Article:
Figueiredo, 39, blended Brazilian, Latin and standard fare with ease throughout the night. There were several sambas, a few of Antonio Carlos Jobim's classic bossa novas and even the most famous Brazilian waltz, Dilermande Reis' "If She was Asks."
Everything he chose to play was imbued with eye-popping technique delivered with his finger-pick style that combines melody and bass lines, and percussive accents from his left hand sliding down the fret board. His right hand is something else, with his extra-long fingernails being the picks.
On this night, Figueiredo worked without any set list or preplanning. He walked on stage, sat down and played whatever inspired him at the moment. The night's lone original, though he has many to his credit, was a tune called "Soul" that showcased his style.
After a Spanish-tinged take on Cuban composer Osvaldo Farrés' "Perhaps, Perhaps, Perhaps," a hit back in the day for both Nat King Cole and Doris Day, he offered a five-part medley of jazz standards. “The Lady is a Tramp,” “Tea for Two,” and “Stella by Starlight” led into Pat Metheny’s instrumental classic “James.” Glenn Miller’s orchestra theme “Moonlight Serenade” closed it out. Figueiredo finished the set with a fiery take on Cuban composer Ernesto Lecuona’s flamenco homage “Malagueña.”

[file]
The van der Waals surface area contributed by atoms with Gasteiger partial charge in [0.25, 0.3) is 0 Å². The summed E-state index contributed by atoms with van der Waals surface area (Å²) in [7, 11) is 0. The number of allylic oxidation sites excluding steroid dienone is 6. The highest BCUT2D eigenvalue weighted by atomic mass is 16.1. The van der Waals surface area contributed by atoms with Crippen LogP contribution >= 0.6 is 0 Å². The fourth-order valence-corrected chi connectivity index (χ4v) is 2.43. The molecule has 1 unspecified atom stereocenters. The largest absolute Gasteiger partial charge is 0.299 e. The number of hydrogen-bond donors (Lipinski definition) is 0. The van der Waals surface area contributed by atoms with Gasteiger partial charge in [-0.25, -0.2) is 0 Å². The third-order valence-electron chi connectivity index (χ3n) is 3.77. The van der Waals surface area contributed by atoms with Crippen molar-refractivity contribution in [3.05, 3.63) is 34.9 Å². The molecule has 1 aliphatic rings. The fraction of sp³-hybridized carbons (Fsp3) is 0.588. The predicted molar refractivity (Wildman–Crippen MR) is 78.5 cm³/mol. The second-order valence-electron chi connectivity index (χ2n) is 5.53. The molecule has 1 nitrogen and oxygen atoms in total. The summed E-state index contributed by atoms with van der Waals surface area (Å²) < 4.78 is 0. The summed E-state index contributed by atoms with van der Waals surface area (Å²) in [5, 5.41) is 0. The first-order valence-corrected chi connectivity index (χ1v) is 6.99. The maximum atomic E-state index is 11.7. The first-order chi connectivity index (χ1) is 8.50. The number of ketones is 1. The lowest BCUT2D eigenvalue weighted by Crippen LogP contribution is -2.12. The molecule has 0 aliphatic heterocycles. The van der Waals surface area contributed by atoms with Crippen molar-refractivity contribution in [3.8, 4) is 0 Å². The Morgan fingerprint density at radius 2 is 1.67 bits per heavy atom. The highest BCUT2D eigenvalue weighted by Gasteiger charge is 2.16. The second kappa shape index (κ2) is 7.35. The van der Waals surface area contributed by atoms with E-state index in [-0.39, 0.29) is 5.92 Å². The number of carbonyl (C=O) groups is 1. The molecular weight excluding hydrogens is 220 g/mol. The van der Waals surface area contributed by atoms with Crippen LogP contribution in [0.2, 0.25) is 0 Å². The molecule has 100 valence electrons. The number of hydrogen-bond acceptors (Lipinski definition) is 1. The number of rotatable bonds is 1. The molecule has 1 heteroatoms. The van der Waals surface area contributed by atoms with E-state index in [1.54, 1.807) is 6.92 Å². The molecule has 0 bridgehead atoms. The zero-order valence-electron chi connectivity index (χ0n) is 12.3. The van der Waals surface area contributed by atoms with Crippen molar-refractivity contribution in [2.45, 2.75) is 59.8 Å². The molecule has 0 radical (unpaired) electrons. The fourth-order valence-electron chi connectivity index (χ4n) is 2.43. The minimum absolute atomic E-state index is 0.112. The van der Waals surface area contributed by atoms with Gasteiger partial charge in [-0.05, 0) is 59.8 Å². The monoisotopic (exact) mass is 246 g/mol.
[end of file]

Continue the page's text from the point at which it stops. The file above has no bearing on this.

Classic sambas and one bolero led to the night’s tour de force, a free improvisation in which none of the players knew where the other was headed musically.
Asking the audience to pick three musical keys (in this case B-flat, E-minor and G), Figueiredo crafted a clever instant melody on which the three players built, with each segment featuring one of those key signatures. Rodriguez’ brawny bass attack stood out here, while Morell paired one drumstick and one brush to deliver varied accents. This excursion resulted in a piece of music never heard before – and that will never be heard again. Oh, if only a tape had been rolling.
They closed out the evening with three very different tunes: Jobim’s “Desafinado,” Paul McCartney’s Beatles’ hit “Yesterday,” and a Duke Ellington repertoire classic, Juan Tizol’s “Caravan,” which is always a crowd pleaser.
A crowd estimated at 285 turned out for the CCJS concert at the Cultural Center of Charlotte County’s William H Wakeman III Theater.
|Rodriguez, Figueiredo, Morell|
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